No driver likes to see red flashing lights in the rearview mirror. But for those who have illegal drugs in the vehicle or are driving while under the influence of alcohol or drugs, they are most likely thinking about what might happen now that police have pulled them over. What are their rights during a traffic stop?
First, police officers must have a probable cause to pull a vehicle over unless they are conducting a DUI checkpoint. Probable cause can include anything from pulling drivers over for speeding to stopping a vehicle that has a taillight out. It also can include police pulling a driver over for driving erratically, where officers suspect the driver is driving drunk or high.
At any time, a police officer can request a driver to take a breathalyzer test. In Illinois, the law states all drivers have given implied consent for a breathalyzer test or urine test, so refusing to cooperate will lead to a driver’s license suspension and a DUI arrest.
The Fourth Amendment and a vehicle search
Officers only have the right to search a driver’s vehicle if they have good reason to believe that you are involved in a crime or if you consent to a search. If police pulled you over after driving recklessly or swerving, that counts as a reason to believe you are driving while under the influence.
You can politely refuse an officer’s request for a vehicle search. However, if the officer has probable cause to search it—for example seeing drugs in the vehicle or if you are acting as if you are high on drugs—he or she can search anything in the vehicle, including the trunk, a locked glove box or any open containers. The officer also has a right to search if a vehicle if you are arrested for DUI or because of a conflict arising from your traffic stop.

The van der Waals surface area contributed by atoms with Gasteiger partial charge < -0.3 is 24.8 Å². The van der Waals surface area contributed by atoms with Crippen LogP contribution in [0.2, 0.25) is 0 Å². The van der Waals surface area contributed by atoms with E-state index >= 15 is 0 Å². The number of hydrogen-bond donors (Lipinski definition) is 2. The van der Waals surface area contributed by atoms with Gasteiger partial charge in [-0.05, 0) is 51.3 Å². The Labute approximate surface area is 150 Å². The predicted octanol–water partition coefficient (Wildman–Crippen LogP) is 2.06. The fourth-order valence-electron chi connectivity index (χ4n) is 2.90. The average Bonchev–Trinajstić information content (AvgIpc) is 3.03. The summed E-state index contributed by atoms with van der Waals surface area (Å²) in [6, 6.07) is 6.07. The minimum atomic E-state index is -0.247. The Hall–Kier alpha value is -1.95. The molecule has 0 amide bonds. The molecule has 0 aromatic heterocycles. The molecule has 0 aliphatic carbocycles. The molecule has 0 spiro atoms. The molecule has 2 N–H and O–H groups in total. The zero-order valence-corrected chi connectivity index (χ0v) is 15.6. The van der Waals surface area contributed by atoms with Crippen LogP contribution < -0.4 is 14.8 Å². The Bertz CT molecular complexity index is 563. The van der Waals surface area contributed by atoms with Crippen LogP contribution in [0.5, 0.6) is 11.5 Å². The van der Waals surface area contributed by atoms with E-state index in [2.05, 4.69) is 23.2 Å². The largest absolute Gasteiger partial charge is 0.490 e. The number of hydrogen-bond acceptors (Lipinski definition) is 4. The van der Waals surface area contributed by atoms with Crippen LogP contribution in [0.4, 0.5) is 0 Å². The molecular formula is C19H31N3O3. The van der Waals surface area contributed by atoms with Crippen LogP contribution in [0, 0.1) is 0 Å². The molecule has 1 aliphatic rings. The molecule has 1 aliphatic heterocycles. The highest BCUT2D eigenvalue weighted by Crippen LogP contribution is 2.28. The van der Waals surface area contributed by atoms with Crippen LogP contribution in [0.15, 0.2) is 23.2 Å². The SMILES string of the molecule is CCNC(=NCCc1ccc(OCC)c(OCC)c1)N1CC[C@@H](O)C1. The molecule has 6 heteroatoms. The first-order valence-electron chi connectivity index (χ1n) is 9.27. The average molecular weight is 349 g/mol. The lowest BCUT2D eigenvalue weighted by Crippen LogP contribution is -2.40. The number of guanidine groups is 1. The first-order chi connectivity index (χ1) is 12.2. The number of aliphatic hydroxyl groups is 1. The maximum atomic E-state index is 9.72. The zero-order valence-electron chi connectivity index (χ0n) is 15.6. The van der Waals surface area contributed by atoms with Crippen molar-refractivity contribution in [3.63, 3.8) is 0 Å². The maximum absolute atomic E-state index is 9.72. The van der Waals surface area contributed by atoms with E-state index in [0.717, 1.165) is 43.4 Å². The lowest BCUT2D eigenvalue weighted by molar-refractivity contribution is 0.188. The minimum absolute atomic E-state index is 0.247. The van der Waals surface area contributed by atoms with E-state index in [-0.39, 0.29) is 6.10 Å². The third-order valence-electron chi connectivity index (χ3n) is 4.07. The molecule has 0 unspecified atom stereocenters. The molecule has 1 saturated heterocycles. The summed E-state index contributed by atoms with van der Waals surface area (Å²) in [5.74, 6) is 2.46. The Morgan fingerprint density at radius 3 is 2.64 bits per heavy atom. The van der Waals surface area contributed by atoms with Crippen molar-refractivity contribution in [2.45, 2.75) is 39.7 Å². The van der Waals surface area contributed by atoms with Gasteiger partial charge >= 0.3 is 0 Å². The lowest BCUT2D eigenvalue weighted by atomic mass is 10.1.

Traffic stop safety
The best policy in any traffic stop is to stay calm and pull over safely. Then roll your window down and greet the officer politely. Then comply with his or her directions. You don’t want to unnecessarily escalate the situation.
You should tell the officer if you need to get your driver’s license out of your glove box or your back pocket. If you make any unannounced sudden movements, an officer might consider those threatening.
If you follow these guidelines, and aren’t driving under the influence of alcohol or drugs and don’t have any contraband in sight, you more than likely will avoid a vehicle search and only receive a warning or minor traffic citation. If you do end up facing criminal charges after a traffic stop, consult an experienced defense attorney. An attorney can help you prepare your best defense to reduce or dismiss the charges.